Exhibition: Helen Beale - Never at Sea
Taking inspiration from the WRNS motto “Never at Sea” this exhibition will use family letters and memories to draw visitors through the house at Standen to discover Helen Beale’s pioneering story in her own words. See the exhibition from Saturday 28 April to Sunday 11 Nov 2018.
Celebrating a double centenary in 2018: the end of the First World War and the Representation of the People Act 1918 which allowed some women to vote, this exhibition will bring to the fore the struggles both professionally and socially that these committed women faced in order to gain basic rights.
Who was Helen Beale?
The youngest daughter of Mr and Mrs Beale who had Standen built, Helen knew her own mind from a young age. She was independent, asking the architect of Standen, Philip Webb, to build her very own “little room” she could play in without her older brothers and sisters getting in the way.
With her sister Maggie she joined the East Grinstead branch of the Red Cross before the war, and shortly after the outbreak of war went out to France to nurse as a Voluntary Aid Detachment (VAD) nurse at the huge hospital camp at Etaples.
After serving 13 months in France, she returned to England due to Mrs Beale’s ill health. Feeling constrained by the VAD role in this country after the excitements of “active service” she began to look around for another opening for her talents.
“Free a man for the Front”
By 1917 the war was demanding more and more men to fight, but many remained in reserved occupations, exempting them from service at the Front. The solution, which did not please everyone, was to get women into occupations traditionally done by men. Women worked in munitions factories, and were able to join the armed forces under allied organisations – first the Women's Army Auxiliary Corps (WAAC) and then the Women’s Royal Naval Reserve (WRNS, which quickly became the Wrens).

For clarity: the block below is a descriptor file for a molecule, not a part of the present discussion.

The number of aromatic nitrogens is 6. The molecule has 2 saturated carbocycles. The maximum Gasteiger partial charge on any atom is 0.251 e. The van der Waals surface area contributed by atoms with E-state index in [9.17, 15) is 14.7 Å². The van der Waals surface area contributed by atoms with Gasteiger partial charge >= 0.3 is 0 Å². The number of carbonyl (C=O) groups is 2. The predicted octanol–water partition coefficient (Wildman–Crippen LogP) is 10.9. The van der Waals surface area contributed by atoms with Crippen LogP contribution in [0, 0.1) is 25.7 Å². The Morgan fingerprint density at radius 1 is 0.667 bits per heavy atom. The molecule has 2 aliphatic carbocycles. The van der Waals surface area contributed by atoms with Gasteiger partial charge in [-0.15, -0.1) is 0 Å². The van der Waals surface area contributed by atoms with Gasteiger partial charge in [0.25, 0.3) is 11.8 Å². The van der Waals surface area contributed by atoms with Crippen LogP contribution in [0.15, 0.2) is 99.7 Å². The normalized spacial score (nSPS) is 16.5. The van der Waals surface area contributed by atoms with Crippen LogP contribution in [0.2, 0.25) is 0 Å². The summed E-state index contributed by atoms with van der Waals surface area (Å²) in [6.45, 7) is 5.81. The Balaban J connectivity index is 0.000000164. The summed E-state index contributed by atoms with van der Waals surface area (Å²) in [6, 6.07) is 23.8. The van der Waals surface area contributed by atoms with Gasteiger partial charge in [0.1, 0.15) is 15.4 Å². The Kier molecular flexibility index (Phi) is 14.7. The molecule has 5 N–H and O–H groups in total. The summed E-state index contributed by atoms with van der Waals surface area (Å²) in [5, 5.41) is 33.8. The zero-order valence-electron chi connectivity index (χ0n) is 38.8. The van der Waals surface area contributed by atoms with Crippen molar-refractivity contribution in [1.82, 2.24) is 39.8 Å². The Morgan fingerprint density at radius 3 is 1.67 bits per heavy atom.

Helen was able to join the WRNS through the recommendation of a family friend, probably following the lead of Dame Katharine Furse. Furse had run the VADs but left because of constraints she found in the organisation. The Navy offered her the chance to set up the new women’s service and many of her former VADs followed her.
" I think these women were pioneers. They were showing the Royal Navy that women could tread a path and actually make a difference, against all the odds and against the opinion of the general public as well as, quite often, their own families."
Women and war
The First World War transformed the lives of women as much as the men who fought. For the first time they served in the armed forces and worked in men’s occupations which ultimately lead to them getting the vote.
Helen Beale was at the forefront of this change. She joined the newly formed WRNS and was instrumental in setting up the organisation that became known to most people as the Wrens.
See the exhibition from Saturday 28 April to Sunday 11 Nov 2018.